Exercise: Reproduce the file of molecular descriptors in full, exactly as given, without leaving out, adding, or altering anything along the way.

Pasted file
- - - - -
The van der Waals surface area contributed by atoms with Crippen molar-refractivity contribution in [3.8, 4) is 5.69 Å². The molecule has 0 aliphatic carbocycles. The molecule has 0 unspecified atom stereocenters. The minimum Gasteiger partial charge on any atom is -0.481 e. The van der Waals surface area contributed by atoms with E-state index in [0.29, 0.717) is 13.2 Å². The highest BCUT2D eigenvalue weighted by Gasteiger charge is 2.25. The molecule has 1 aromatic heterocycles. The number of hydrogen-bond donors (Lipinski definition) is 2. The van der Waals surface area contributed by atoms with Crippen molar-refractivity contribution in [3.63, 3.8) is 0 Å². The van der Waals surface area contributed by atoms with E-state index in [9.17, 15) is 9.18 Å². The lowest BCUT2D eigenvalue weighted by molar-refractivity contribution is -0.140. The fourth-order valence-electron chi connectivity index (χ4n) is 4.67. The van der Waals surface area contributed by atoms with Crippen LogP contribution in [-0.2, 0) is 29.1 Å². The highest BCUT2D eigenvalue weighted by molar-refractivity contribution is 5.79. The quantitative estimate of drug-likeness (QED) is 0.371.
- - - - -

The van der Waals surface area contributed by atoms with Crippen molar-refractivity contribution in [3.8, 4) is 5.69 Å². The molecule has 0 aliphatic carbocycles. The molecule has 0 unspecified atom stereocenters. The minimum Gasteiger partial charge on any atom is -0.481 e. The van der Waals surface area contributed by atoms with E-state index in [0.29, 0.717) is 13.2 Å². The highest BCUT2D eigenvalue weighted by Gasteiger charge is 2.25. The molecule has 1 aromatic heterocycles. The number of hydrogen-bond donors (Lipinski definition) is 2. The van der Waals surface area contributed by atoms with Crippen molar-refractivity contribution in [3.63, 3.8) is 0 Å². The van der Waals surface area contributed by atoms with E-state index in [9.17, 15) is 9.18 Å². The lowest BCUT2D eigenvalue weighted by molar-refractivity contribution is -0.140. The fourth-order valence-electron chi connectivity index (χ4n) is 4.67. The van der Waals surface area contributed by atoms with Crippen LogP contribution in [-0.2, 0) is 29.1 Å². The highest BCUT2D eigenvalue weighted by molar-refractivity contribution is 5.79. The quantitative estimate of drug-likeness (QED) is 0.371.